Password managers are low-cost security solutions that can significantly improve security by helping people avoid bad password practices. Oftentimes, all that stands between a hacker and an account containing sensitive data is a password, and the passwords that protect those accounts are often not sufficiently complex.
Passwords can be cracked in seconds using brute force tactics and a computer with a reasonably powerful GPU. It may not even be necessary to guess a password as many people do not set a unique password for all their accounts. If there is a data breach, the passwords obtained can be used with the associated email address – the most common type of username – to access all accounts where the same password has been used. This method of accessing accounts is called password spraying.
The reason why password reuse and the setting of weak passwords are common is simply due to convenience. It isn’t easy to think of a unique password for all accounts, especially when passwords need to be long and complex, and dozens of accounts need to be secured.
Password managers solve this problem by including a secure password generator. The password generator will generate a long, complex, and truly random password consisting of numbers, letters, and symbols, which will be sufficiently complex to resist brute force tactics. A unique password can be created for all accounts, and they do not need to be remembered as they are stored securely in the user’s password vault and will be autofilled when the user lands on the relevant website.
The leading open source password manager provider, BitWarden, has taken security a step further. In addition to having a tool for generating complex passwords, the company has listened to feedback from the community and has now developed a tool for generating unique usernames.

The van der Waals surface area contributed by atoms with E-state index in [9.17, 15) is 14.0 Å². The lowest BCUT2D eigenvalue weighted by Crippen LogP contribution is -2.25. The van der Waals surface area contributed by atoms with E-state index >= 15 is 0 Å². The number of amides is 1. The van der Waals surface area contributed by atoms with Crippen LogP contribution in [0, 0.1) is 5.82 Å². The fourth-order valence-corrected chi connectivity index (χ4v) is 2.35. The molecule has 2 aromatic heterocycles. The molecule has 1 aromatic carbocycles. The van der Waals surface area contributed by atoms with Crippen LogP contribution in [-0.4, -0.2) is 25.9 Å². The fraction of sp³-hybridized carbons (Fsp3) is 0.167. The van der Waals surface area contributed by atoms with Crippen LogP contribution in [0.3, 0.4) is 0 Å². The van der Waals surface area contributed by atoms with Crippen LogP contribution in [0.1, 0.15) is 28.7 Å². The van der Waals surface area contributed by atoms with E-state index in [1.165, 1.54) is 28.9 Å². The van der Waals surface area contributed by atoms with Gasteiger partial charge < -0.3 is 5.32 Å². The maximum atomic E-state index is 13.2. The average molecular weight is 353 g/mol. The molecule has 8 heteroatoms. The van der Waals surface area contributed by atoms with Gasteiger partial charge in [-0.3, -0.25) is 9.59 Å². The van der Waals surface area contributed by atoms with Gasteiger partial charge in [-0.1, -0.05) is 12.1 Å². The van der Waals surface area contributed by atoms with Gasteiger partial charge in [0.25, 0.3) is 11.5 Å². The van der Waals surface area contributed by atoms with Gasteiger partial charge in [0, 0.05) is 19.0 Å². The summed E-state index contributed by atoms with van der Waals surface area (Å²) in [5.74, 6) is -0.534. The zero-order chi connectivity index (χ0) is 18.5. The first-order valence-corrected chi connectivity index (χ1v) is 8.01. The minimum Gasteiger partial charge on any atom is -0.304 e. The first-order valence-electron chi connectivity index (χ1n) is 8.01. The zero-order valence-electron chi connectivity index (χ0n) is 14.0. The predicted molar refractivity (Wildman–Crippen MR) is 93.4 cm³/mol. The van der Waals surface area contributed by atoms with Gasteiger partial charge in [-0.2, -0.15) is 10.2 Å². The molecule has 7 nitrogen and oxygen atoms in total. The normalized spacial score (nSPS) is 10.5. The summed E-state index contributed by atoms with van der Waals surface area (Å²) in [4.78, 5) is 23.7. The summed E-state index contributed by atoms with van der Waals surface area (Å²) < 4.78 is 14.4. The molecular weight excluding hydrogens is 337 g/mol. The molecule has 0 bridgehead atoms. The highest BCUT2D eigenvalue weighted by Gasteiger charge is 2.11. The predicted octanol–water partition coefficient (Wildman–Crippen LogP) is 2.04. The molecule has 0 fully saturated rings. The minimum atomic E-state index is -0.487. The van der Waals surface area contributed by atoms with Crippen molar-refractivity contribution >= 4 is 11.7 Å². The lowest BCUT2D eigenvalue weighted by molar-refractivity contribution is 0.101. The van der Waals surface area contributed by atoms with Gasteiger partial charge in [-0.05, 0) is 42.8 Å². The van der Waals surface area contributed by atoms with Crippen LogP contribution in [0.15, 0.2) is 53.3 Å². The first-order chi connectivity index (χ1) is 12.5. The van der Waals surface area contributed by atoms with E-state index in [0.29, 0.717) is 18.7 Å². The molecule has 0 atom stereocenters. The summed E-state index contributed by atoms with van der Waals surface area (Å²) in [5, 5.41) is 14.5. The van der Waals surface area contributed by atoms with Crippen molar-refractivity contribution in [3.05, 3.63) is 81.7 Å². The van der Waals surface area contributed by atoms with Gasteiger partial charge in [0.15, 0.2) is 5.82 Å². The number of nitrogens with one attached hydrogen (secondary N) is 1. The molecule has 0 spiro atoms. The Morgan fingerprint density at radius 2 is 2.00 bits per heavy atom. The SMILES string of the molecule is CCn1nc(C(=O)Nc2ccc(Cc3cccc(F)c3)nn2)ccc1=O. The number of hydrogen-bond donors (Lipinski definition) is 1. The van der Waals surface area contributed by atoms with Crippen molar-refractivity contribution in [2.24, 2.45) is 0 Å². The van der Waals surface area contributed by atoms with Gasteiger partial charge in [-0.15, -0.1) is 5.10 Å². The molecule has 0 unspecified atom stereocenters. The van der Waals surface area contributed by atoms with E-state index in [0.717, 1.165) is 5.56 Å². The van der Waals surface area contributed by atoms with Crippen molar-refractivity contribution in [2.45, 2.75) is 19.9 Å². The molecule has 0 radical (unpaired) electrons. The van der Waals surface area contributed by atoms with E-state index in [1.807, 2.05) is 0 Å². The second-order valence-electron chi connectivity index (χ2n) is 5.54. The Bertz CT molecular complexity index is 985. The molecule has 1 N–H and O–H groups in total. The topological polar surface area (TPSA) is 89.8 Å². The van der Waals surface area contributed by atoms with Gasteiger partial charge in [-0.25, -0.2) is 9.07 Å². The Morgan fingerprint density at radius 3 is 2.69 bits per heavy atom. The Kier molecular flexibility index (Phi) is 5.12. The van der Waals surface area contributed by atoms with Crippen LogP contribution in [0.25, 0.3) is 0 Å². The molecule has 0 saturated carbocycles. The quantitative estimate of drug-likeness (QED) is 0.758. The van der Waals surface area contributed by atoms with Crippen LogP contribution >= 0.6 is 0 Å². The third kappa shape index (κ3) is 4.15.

There is a very good reason for not using your primary email address as your username for everything, and that is because it increases risk. It makes password spraying attacks much quicker and easier. Security can be improved by using multiple email addresses. If you use one email address for banking and another for shopping, if there is a data breach at a retailer, the username cannot be used in a brute force attack on a banking website.
The tool was released for the Bitwarden web vault initially, followed by the browser extension and the desktop app. A username generator for mobile applications will be added in a future release.
The feature provides three options for deriving the username:
- Plus addressed email – Use the email provider’s sub-addressing capabilities ([email protected] for example)
- Catch-all email – Use the domain’s configured catch-all inbox
- Random word
“Usernames often come as an afterthought and commonly include a primary email address, a first initial and last name, or even a birth year,” said Kyle Spearrin, founder and CTO of Bitwarden. “Treating usernames with care can be a great way to boost security and privacy practices online.” Using the Bitwarden Generator to create both unique usernames and passwords ensures that a potential data leak from one service does not put any other accounts at risk or reveal any useful information about a user for hackers to leverage in future attacks.